One of the principal strengths of Rick Sings Nelson is that, though brimming with Southern California pop, it never strays too far from earthier roots. Former Buckaroo Tom Brumley proves to be one of the band’s strongest assets in this regard, always anchoring the music in Bakersfield country whether he’s laying down weeping leads on “Anytime” or conjuring up rolling rhythm figures on “Sweet Mary”. The layered interplay between him and Stone Canyon guitarist Allen Kemp really reaches some soaring highs here, and though they were never really given all that much room to stretch out and jam in the studio Brumley has been quoted as saying that his years spent in the Stone Canyon Band were the most enjoyable of his career.

If there’s any clunker on Rick Sings Nelson it’s in “Mister Dolphin,” which illustrates Nelson’s penchant for writing the occasional awful song. Any cut opening with the line “I just talked to a dolphin the other day” is going to be a little hard to take, and when said dolphin tells Rick sagely to “open up your mind” and love everyone, well…let’s just say that if he had really been dead set on including a cosmic dolphin song here he may have been better served cutting Fred Neil’s folk-rock standard “Searching For the Dolphins” and leaving things at that (or hell, throw us a studio recording of one of those beauties off In Concert like “Easy To Be Free” and keep the album title intact).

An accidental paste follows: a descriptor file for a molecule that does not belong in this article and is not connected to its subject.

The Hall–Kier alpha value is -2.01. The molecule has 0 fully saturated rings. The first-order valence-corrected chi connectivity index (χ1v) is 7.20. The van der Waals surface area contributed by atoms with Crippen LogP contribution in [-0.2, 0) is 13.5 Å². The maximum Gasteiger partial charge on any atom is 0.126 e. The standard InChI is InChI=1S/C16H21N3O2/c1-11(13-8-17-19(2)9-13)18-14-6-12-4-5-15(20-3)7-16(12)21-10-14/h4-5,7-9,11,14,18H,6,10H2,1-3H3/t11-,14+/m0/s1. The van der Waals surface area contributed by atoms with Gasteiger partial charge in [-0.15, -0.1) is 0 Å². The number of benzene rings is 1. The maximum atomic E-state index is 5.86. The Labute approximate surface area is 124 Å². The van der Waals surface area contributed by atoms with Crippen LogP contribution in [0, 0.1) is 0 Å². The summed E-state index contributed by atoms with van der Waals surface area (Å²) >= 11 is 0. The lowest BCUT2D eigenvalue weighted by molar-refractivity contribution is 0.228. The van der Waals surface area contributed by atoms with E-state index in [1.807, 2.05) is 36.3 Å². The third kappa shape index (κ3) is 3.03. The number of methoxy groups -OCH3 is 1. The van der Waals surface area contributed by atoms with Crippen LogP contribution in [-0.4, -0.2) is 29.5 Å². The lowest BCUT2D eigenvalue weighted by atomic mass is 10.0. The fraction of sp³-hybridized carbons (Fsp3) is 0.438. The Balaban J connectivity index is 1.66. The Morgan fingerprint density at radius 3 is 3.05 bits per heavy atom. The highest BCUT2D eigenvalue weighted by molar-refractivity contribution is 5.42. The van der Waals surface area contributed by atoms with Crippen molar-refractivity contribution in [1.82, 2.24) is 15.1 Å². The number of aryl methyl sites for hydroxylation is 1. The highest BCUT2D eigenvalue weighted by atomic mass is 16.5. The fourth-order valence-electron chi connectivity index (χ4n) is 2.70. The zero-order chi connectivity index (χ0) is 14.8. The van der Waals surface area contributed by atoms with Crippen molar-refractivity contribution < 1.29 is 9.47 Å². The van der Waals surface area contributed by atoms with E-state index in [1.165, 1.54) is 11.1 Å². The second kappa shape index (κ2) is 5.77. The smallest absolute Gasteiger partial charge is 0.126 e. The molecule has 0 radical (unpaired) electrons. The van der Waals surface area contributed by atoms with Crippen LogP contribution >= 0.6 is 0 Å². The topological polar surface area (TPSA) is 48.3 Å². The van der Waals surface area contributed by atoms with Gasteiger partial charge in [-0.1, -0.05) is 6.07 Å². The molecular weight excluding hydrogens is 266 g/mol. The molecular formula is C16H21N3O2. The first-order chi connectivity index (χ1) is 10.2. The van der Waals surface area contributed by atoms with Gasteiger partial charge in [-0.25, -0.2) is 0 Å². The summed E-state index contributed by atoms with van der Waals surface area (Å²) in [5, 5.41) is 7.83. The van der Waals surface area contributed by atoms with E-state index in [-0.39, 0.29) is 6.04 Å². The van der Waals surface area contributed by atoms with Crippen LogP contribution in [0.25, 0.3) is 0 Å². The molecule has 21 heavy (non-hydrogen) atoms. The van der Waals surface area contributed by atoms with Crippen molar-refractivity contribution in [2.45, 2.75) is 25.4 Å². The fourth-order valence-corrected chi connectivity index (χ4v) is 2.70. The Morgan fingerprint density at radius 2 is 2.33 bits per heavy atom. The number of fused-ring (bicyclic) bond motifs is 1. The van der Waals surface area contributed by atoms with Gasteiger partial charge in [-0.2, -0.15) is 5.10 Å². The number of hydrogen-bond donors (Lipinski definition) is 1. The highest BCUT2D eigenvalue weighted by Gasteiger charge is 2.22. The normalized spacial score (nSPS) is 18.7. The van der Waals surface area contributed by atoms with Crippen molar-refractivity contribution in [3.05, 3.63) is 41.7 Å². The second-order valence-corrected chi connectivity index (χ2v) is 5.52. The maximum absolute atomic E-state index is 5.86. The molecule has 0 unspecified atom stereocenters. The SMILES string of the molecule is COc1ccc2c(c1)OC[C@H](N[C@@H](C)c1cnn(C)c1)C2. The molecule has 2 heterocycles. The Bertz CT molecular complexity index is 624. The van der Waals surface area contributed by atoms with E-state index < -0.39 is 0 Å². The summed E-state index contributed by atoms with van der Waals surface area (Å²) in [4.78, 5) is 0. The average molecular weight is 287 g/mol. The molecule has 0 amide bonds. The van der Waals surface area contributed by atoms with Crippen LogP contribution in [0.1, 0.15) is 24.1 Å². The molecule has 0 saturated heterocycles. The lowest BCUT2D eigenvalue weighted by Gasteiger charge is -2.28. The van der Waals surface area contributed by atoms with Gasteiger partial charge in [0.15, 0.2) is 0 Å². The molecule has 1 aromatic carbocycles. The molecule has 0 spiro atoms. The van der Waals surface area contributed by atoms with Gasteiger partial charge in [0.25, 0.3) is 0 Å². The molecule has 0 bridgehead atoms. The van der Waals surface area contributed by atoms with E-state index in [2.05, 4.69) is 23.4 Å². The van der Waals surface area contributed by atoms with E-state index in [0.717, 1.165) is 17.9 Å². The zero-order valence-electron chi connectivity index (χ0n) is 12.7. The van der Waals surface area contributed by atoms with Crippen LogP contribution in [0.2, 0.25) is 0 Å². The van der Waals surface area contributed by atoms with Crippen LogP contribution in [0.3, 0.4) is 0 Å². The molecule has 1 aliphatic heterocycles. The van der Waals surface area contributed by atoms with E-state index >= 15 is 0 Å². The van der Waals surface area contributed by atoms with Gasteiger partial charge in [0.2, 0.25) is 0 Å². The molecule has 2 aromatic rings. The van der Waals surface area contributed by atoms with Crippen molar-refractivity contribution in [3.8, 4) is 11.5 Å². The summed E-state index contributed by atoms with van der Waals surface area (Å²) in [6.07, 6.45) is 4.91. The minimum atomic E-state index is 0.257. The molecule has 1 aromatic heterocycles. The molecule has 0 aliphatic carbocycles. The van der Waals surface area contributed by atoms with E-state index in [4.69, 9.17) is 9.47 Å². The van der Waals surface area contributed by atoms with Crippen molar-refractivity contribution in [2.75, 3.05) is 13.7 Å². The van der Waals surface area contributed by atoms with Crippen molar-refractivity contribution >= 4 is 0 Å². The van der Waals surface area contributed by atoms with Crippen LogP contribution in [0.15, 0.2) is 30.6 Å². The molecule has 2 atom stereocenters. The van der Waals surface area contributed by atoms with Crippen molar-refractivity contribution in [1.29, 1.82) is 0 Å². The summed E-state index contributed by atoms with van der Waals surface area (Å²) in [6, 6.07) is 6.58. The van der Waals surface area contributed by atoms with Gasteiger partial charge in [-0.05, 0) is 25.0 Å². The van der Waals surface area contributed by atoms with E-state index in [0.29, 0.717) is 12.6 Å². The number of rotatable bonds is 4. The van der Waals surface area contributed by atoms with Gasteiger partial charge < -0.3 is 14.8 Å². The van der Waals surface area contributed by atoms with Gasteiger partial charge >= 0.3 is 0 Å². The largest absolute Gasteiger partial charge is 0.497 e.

All things considered though, Rick Sings Nelson remains a landmark collection in the history of country rock, and even though it failed to offer up any hit single it’s loaded down with memorable songs. The record has been reissued by Beat Goes On Records alongside it’s follow-up, Rudy the Fifth, which is best known for its pair of Dylan covers, but which also includes many other Nelson-penned jewels.

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“Sweet Mary”

:) Original | 1970 | Decca | search ebay ]
😀 Reissue | 2002 | BGO |2fer | buy here ]